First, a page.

Away from The Bustle
After so many days in a big big big City, it takes its toll. It seemed like a good day to make a trip to a small seaside village. The Village of Kamakura is a favorite day trip for people from Tokyo and Yokohama. They can go the the beach, hike Kamakura's mountain trails, or visit the various shrines (including its Great Buddha).
It is easy to get there just an hour by rail. It is just like riding anywhere else by subway, only longer.
Along the way it is easy to see the industrial impact Tokyo and Yokohama have had on their adjoining suburbs. Along the way there is really no place where dense urbanization stops. It is just one housing block, school, and/or industrial plant after another. Maybe I'm jumping to conclusions, but It also seems like the industrial plants along the way are showing the first signs of post industrial decay. Signage was old, paint was peeling, staff parking lots were half full. It looks a lot like the US factory towns looked after our industrial jobs started to leave in the 70's and 80's to go (ironically) to Japan. Now the Japanese are clearly feeling the pinch of increasingly skilled, low cost labor in Korea, China, India, and Viet Nam.
OK back to my blog post....When we come to Kamakura and as you exit the train, time slips back thirty or forty years. The storefronts have an unmistakable feel that everything here is (kind of pleasantly) frozen in time.
We start our walk in the direction of the Great Buddha.
Along the way we came across this first sculpture. I'm not at all sure what the six figures symbolize, but I could not resist a photo. If anyone knows its symbolism please let me know.
Ready for Bar-B-Que?
As we walked further we heard the Beach Boys singing in one little shop. In the next Hawaiian crafts were showcased. Everywhere we went we found the strong link between Japan and Hawaii.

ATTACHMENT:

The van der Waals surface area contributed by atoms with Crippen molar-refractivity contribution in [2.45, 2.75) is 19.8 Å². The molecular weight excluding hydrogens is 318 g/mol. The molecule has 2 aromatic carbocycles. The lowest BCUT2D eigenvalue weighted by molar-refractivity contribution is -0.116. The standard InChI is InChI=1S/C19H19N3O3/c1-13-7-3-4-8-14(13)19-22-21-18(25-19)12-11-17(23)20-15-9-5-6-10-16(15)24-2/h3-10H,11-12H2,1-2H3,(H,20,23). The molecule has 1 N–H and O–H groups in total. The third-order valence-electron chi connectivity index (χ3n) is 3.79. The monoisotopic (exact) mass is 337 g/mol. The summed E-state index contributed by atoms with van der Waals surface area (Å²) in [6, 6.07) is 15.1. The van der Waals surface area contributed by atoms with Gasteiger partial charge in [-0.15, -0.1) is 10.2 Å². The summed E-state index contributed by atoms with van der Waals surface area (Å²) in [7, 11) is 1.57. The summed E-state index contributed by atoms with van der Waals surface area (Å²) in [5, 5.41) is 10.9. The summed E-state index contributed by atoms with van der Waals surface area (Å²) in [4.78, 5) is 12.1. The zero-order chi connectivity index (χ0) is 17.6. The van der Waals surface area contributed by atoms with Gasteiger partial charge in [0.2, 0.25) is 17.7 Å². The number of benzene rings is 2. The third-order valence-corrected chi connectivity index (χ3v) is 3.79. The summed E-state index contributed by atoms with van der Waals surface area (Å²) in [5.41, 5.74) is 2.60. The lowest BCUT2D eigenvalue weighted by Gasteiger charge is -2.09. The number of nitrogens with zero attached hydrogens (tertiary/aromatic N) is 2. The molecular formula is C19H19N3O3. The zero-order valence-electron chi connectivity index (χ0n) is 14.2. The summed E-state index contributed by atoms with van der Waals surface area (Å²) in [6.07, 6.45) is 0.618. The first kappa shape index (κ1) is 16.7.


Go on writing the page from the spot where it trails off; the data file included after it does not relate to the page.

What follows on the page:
Further along we encountered this neat pot filled with water flowers. Mary pointed out to me it was also home to little tiny goldfish. Very neat idea.
Must Not be any Cats in This Neighborhood
Finally, a bit hot and pretty sweaty, we arrive at the Great Buddha sculpture / shrine. It is one of the two best examples of this type of Buddha in Japan. The Buddha has been here since the 1600's. It is cast bronze (go figure how they did that back then). It was made in layers over a ten year period and was orginally intended to be indoors but typhoons have twice destroyed its home.
The Great Buddha of Kamakura
While exploring the Buddha we found a little door on the side were anyone (not prone to claustrophobia) could enter and see it from the inside out. Mr. B and Miss M went inside and pronounced "not too bad".
There Was a Great Souvenir Shop Just Outside the Gates
(Mr. B in his new Rice Paddy Hat)
Walking back to the train station we passed a lot of small gardens with flowers in bloom and little florists with displays to die for.
Flowers Blooming Along the Way
A simple, but very enjoyable day.
Day 9 was spent on the bullet train from Tokyo to Kyoto so no post. Day 10 's post will be from history rich Kyoto!
Roadboy's Travels © 2009